For certain kinds of business, the cost of warehousing can be significant. If you have a huge volume of stock to keep, even if it’s just for a matter of days, then it’s vital that you make the most of the available space, while still keeping enough capacity available that you can cope with new orders without any disruption.
So how might you rearrange your warehouse for the sake of maximum efficiency? Let’s take a look at a few considerations.
Assessing the Floor Plan
Your floor plan should make it easy for you to store as many items as possible. But that’s not the sole consideration; your staff will also need to be able to easily access the goods they need. This might mean generous walkways, and traffic being directed to make sure workers aren’t getting in the way of each other.
Ensuring that traffic is able to easily flow from one section of the warehouse to the next will minimise disruption and help the entire facility to operate that little bit more efficiently.
Before deciding on any changes, it’s worth taking a walk around the warehouse floor, and talking to the people who’ll actually be living with the benefits and drawbacks of any changes.
Improving Inventory Management
Inventory management has come a long way over recent decades, thanks to a rapid proliferation of technological tools. Nowadays, there’s no need to remember where every single item is, because a computer can do it for you. What is more, the items on your shelves don’t need to be in any particular order, so long as they’re appropriately coded so that every given item is where the computer says that it is.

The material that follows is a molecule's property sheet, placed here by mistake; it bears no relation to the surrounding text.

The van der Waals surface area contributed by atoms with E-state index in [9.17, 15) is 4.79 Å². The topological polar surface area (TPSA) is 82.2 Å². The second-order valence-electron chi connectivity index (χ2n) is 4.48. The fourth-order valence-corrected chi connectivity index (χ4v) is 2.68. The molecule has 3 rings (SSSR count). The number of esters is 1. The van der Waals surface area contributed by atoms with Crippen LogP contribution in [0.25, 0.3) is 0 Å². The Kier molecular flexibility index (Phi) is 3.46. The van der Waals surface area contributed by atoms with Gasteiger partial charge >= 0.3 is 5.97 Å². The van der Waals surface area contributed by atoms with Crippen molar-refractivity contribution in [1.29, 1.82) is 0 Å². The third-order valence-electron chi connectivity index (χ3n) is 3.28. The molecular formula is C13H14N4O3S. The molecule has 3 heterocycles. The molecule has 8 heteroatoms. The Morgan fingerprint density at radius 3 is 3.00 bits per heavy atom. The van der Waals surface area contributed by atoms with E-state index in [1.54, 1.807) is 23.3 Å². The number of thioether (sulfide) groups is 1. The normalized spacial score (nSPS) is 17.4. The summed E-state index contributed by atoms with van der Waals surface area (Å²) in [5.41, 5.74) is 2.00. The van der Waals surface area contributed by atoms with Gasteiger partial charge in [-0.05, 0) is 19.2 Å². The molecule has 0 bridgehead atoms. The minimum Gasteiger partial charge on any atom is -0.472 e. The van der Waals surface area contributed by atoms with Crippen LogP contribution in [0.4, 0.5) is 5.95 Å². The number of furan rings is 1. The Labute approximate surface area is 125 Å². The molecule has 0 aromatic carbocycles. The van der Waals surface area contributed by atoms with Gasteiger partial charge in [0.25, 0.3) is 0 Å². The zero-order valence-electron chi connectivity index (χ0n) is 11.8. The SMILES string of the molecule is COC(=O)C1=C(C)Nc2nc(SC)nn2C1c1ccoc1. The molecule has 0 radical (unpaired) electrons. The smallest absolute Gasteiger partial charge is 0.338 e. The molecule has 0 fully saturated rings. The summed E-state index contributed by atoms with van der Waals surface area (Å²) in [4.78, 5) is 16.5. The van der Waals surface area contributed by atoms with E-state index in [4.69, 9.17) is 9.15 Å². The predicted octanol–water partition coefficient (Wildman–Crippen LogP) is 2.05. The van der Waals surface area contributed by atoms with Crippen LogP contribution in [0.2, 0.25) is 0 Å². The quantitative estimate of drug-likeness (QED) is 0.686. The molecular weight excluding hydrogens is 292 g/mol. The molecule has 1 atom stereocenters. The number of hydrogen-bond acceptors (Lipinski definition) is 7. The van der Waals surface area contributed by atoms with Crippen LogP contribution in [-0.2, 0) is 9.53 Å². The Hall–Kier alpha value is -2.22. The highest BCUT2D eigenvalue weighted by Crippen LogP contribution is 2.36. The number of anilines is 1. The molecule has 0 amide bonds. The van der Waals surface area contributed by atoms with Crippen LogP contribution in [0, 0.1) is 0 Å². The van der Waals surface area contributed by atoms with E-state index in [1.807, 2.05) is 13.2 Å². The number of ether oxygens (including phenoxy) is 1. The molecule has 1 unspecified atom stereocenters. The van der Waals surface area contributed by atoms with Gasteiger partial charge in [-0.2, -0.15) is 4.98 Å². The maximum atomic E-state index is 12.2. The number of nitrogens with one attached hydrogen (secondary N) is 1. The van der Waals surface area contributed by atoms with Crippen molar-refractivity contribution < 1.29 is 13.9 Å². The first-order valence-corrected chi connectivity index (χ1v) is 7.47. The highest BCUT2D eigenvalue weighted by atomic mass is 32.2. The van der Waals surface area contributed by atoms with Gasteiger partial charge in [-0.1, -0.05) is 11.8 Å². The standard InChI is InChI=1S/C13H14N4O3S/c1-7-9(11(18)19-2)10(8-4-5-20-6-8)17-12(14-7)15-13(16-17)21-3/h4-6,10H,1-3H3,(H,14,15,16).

Your inventory management system should follow the Pareto principle, that 80% of outcomes come from 20% of inputs. In this case, it means that a minority of your stock accounts for most of the movement.
Generally speaking, the items that are most frequently reached-for should be the ones that are most easily reached. If a worker needs to make ten trips for one item for every one trip for another, then differences in location can have a disproportionate impact on productivity over the course of a working day.
If you need your premises to be able to cope with surges in demand during particular times of year, then investing in temporary buildings might be worthwhile. These buildings can be easily thrown up for just a few weeks, and then disassembled. They can be useful if you need to bridge a gap during a specific period where stock is at a high.
As well as assessing the larger-scale layout of the warehouse, it’s also worth assessing the shelving more closely. Different kinds of shelves are capable of storing certain items far more efficiently than others. Think about the amount of empty space that’s going unused and look for solutions that will fill that space.